Marketing Week’s ‘Top 50 British Brands’ made interesting and confusing reading to me over the weekend, not least because it was almost entirely dominated by consumer focused brands.
Drawing on the findings from the Brand Finance valuation survey, the list features the 50 ‘most valuable brands of British origin’ and suggests that British business is on the up as these companies have increased their combined brand value from £166bn in 2009 to £199bn in 2010.
The top five are Vodafone, HSBC, Tesco, Orange and Shell. Clearly the survey’s findings were developed before the Gulf of Mexico oil spill as BP sit at 7th.
Call me a skeptic but don’t most UK marketers work in a business selling things to other businesses? Digging deeper, there are a handful of overtly B2B companies such as professional services firms PWC (8), KPMG (11), Deloitte (12), Ernst & Young (14), the mining group RioTinto (29), information and education provider Pearson (34) and security firm G4S (38), But I find the list and how it was created somehow disappointing from a B2B marketing perspective.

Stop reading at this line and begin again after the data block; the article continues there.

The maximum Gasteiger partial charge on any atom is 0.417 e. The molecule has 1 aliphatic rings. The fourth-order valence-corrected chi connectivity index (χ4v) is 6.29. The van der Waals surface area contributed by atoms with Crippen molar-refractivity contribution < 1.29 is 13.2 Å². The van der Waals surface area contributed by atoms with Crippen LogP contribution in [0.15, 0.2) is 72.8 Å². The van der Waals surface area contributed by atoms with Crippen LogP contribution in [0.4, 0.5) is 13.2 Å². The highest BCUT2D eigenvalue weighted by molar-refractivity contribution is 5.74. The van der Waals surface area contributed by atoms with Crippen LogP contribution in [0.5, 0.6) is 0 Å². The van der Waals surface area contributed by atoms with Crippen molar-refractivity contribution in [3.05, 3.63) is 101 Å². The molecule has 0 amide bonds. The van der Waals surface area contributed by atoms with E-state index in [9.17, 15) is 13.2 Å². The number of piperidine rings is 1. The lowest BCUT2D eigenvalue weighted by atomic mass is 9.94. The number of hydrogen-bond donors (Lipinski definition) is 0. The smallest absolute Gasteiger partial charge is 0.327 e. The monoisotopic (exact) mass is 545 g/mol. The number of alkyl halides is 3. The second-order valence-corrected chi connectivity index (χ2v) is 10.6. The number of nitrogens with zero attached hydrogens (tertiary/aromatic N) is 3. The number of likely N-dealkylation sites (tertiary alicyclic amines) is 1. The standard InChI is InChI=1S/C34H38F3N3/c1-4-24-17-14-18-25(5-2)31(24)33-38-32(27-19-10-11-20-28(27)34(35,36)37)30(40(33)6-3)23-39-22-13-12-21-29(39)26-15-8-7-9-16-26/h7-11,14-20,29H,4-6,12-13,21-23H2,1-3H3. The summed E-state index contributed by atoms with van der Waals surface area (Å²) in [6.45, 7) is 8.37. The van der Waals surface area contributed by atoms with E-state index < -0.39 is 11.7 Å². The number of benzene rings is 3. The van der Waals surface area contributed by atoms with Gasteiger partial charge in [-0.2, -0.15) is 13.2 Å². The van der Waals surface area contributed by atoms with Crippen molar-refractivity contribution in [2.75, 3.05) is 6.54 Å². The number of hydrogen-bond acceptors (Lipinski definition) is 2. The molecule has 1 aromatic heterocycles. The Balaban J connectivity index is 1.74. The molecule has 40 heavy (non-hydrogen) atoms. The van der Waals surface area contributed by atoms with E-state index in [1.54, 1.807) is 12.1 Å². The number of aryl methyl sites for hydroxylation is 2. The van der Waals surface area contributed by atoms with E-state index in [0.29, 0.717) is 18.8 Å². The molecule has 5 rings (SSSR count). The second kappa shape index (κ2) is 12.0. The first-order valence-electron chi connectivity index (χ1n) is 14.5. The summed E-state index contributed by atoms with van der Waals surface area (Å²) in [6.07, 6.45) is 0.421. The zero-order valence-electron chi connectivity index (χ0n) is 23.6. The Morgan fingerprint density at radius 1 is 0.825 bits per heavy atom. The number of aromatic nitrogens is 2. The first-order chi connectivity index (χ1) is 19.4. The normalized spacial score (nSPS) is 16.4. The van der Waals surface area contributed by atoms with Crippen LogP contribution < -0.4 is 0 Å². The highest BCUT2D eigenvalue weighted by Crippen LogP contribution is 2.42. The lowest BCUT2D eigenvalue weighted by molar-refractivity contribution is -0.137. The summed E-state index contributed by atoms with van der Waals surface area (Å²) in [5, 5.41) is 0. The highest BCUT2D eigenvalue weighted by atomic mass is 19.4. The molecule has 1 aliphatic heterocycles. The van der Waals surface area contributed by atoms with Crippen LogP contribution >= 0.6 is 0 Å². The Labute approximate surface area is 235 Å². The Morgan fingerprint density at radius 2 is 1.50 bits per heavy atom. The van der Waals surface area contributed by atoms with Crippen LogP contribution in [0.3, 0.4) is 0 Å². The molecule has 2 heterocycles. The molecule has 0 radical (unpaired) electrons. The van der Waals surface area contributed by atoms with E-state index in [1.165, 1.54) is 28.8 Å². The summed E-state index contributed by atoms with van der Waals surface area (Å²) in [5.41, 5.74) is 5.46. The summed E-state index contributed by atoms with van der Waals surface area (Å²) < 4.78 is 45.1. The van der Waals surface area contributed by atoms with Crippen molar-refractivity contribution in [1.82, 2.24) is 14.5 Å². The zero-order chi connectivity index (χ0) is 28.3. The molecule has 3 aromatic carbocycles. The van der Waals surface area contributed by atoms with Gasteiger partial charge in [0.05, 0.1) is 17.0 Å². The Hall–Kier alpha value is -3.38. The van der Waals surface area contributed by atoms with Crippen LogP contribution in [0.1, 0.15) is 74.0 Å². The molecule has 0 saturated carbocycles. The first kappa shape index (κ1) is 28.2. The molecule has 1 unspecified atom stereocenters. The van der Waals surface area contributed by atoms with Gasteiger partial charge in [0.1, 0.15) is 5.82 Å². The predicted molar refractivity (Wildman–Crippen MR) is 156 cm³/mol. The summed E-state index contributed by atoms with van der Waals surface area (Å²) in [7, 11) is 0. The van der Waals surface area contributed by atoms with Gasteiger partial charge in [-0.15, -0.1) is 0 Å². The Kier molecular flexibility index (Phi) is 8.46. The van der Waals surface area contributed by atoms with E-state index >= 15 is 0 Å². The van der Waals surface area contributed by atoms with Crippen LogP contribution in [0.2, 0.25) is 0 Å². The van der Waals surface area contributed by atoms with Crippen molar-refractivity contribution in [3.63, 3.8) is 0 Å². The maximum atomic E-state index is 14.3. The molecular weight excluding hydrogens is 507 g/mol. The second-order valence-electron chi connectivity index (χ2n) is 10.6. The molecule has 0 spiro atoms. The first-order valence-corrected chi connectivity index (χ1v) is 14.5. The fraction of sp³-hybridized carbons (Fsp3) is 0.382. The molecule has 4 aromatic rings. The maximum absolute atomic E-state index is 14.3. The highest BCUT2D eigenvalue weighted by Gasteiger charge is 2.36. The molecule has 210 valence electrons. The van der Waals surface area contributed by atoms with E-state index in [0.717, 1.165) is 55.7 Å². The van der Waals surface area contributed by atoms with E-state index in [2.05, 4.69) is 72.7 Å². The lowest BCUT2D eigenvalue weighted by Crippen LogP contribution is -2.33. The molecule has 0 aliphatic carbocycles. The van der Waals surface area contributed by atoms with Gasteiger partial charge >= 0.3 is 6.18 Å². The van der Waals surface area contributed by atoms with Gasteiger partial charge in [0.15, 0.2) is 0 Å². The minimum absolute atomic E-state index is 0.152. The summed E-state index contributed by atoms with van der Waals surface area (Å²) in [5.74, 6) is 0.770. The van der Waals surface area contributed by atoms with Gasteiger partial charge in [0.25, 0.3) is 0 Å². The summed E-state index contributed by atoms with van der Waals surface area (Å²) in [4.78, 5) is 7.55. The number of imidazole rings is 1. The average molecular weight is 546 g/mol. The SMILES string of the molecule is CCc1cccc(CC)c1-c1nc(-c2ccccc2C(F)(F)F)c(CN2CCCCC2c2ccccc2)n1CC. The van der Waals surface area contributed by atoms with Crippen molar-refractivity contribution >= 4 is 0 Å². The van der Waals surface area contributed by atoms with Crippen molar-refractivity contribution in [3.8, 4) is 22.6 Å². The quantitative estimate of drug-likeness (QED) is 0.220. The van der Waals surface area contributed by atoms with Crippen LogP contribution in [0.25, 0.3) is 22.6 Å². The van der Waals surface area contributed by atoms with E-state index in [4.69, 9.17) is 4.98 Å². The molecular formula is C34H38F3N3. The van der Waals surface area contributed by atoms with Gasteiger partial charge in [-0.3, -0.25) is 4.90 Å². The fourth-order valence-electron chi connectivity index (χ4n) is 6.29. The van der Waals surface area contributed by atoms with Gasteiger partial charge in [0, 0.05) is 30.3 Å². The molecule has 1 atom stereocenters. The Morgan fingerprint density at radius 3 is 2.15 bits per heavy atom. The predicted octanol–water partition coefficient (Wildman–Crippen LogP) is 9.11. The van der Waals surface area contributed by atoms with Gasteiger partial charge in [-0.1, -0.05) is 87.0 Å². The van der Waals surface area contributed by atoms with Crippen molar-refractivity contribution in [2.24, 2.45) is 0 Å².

Why? Most of the remaining companies on the list operate in consumer and business markets, and muddy the waters with their marketing by trying to apply a common approach. Also, emotional scoring plays a big part in brand value metrics, and this is significantly more important in a consumer brand evaluation as opposed to the complex, multi tier, multi contact influencer approach required in business marketing. B2C and B2B brands should be treated separately.
When they’re not, we end up with a table that gives Vodafone and Tesco a much higher rating than Rio Tinto or G4S. But is this right or fair? Can we truly compare a business like Rio Tinto on similar metrics to a company like Vodafone and then rank them? Personally, I don’t think we can because they operate in different ways, delivering different needs to very different customers.
Expanding the argument further, here is the 2010 list of 500 ‘business superbrands’. How many are actually business superbrands, as opposed to ‘consumer with a business division’ to ‘true consumer/business hybrid?’ Again, I’m not convinced
Marmite sandwich box image courtesy of KitchenCritic